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TNC offers a ‘Goldilocks’ option for saving Western land as wind and solar boom

A large solar farm, consisting of solar panels lined next to each other and angled at the sun, in a California desert.
Tom Brewster Photography for the Bureau of Land Management
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Flickr Creative Commons
Building more solar farms, like this one in a California desert, is one strategy The Nature Conservancy says will help reduce the infrastructure footprint needed for the West to meet its clean energy needs.

The build-out of clean energy infrastructure in the West on its current trajectory would occupy about 39 million acres of land – roughly three-fourths the size of Utah – by 2050. A new study by The Nature Conservancy, however, suggests that the right mix of technologies can cut the amount of land needed in half.

The global environmental nonprofit, in an analysis published this week, estimates that the West’s 11 states could meet net-zero emissions by 2050 with just 21 million acres of infrastructure, such as wind turbines, solar panels and transmission lines.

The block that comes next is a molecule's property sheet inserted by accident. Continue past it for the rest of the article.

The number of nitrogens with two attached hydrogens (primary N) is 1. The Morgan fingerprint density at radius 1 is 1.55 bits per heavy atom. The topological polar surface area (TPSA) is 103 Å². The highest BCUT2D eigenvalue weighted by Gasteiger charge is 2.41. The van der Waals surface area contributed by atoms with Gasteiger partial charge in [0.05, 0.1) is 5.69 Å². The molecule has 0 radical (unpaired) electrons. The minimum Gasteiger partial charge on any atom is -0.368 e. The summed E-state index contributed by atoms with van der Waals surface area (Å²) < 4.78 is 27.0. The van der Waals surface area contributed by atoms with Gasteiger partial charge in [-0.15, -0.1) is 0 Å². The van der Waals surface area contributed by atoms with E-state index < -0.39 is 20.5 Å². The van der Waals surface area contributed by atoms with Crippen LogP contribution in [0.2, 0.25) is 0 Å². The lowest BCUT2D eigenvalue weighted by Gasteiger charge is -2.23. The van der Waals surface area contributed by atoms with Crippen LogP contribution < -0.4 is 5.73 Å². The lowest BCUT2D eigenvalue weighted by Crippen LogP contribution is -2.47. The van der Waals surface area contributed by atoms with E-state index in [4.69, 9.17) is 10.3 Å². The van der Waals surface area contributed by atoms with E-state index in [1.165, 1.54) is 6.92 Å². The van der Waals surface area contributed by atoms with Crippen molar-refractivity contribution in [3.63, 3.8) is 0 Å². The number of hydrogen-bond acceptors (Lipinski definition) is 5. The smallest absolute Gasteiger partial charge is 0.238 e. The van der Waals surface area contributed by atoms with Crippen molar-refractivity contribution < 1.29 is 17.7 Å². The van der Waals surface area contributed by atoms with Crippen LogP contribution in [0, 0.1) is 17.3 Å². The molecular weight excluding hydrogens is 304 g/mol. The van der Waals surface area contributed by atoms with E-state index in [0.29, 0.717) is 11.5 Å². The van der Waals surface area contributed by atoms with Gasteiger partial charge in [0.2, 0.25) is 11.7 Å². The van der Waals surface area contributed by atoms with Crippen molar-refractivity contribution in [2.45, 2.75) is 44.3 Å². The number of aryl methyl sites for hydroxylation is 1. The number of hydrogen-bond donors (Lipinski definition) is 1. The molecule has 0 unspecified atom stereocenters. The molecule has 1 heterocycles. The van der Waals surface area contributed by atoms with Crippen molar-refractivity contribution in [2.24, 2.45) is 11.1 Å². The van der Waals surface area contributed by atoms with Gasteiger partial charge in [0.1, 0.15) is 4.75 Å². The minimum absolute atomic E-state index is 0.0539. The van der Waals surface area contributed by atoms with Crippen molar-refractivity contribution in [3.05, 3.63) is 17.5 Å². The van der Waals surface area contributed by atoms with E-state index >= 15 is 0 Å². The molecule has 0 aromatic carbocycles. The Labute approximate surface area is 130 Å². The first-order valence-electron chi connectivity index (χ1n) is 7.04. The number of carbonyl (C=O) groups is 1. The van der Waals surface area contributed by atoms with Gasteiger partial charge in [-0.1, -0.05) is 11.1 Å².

One strategy is to develop fewer wind farms, which require many acres of land and miles of power lines, and build more solar farms near large cities, said Nels Johnson, the group’s North America energy program director.

“That ends up being a really important factor in how we try and optimize between getting to net-zero and protecting the environment,” said Johnson, who’s based in Bozeman, Mont.

Johnson said another important approach would be developing more clean energy infrastructure on lower-quality agricultural lands that have little value due to characteristics like drought, contamination, and low soil productivity.

Johnson also said good planning and the most efficient technology mix could save more than 10 million acres of wildlife habitat and nearly 3 million acres of prime farmland from being developed for clean energy.

The overall cost of this “Goldilocks” scenario – which TNC calls the “High Electrification Scenario” – would be $268 billion through 2050, according to the study. That’s only 3% more expensive annually than staying on the current development track without the increased protections of natural areas and prime farmlands across the West.

This story was produced by the Mountain West News Bureau, a collaboration between Wyoming Public Media, Boise State Public Radio in Idaho, KUNR in Nevada, the O'Connor Center for the Rocky Mountain West in Montana, KUNC in Colorado, KUNM in New Mexico, with support from affiliate stations across the region. Funding for the Mountain West News Bureau is provided in part by the Corporation for Public Broadcasting.

The photo included in this story is licensed under Flickr Creative Commons.

Kaleb is an award-winning journalist and KUNR’s Mountain West News Bureau reporter. His reporting covers issues related to the environment, wildlife and water in Nevada and the region.
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